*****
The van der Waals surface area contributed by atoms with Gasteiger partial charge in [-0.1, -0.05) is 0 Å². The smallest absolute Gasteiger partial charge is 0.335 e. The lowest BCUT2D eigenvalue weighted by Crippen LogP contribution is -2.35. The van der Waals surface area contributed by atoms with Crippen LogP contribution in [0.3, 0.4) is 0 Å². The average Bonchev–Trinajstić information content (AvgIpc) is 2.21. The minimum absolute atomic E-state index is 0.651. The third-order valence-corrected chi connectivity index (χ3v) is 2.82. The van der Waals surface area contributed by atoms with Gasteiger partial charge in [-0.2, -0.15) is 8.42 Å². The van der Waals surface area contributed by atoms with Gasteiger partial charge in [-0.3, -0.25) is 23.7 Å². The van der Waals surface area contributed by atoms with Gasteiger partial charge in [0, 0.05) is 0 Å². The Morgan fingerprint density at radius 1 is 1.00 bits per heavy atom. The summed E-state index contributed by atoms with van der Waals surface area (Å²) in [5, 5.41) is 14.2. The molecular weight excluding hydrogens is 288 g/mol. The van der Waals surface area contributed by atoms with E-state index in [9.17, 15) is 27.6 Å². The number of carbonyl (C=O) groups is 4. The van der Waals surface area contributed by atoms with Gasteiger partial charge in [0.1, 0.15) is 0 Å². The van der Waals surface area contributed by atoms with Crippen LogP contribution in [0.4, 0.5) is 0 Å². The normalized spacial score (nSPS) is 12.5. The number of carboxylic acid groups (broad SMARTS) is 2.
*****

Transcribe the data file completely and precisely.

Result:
The van der Waals surface area contributed by atoms with Gasteiger partial charge in [-0.1, -0.05) is 0 Å². The smallest absolute Gasteiger partial charge is 0.335 e. The lowest BCUT2D eigenvalue weighted by Crippen LogP contribution is -2.35. The van der Waals surface area contributed by atoms with Crippen LogP contribution in [0.3, 0.4) is 0 Å². The average Bonchev–Trinajstić information content (AvgIpc) is 2.21. The minimum absolute atomic E-state index is 0.651. The third-order valence-corrected chi connectivity index (χ3v) is 2.82. The van der Waals surface area contributed by atoms with Gasteiger partial charge in [-0.2, -0.15) is 8.42 Å². The van der Waals surface area contributed by atoms with Gasteiger partial charge in [-0.3, -0.25) is 23.7 Å². The van der Waals surface area contributed by atoms with Gasteiger partial charge in [0, 0.05) is 0 Å². The Morgan fingerprint density at radius 1 is 1.00 bits per heavy atom. The summed E-state index contributed by atoms with van der Waals surface area (Å²) in [5, 5.41) is 14.2. The molecular weight excluding hydrogens is 288 g/mol. The van der Waals surface area contributed by atoms with E-state index in [9.17, 15) is 27.6 Å². The number of carbonyl (C=O) groups is 4. The van der Waals surface area contributed by atoms with Gasteiger partial charge in [0.1, 0.15) is 0 Å². The van der Waals surface area contributed by atoms with Crippen LogP contribution in [0.4, 0.5) is 0 Å². The normalized spacial score (nSPS) is 12.5. The number of carboxylic acid groups (broad SMARTS) is 2.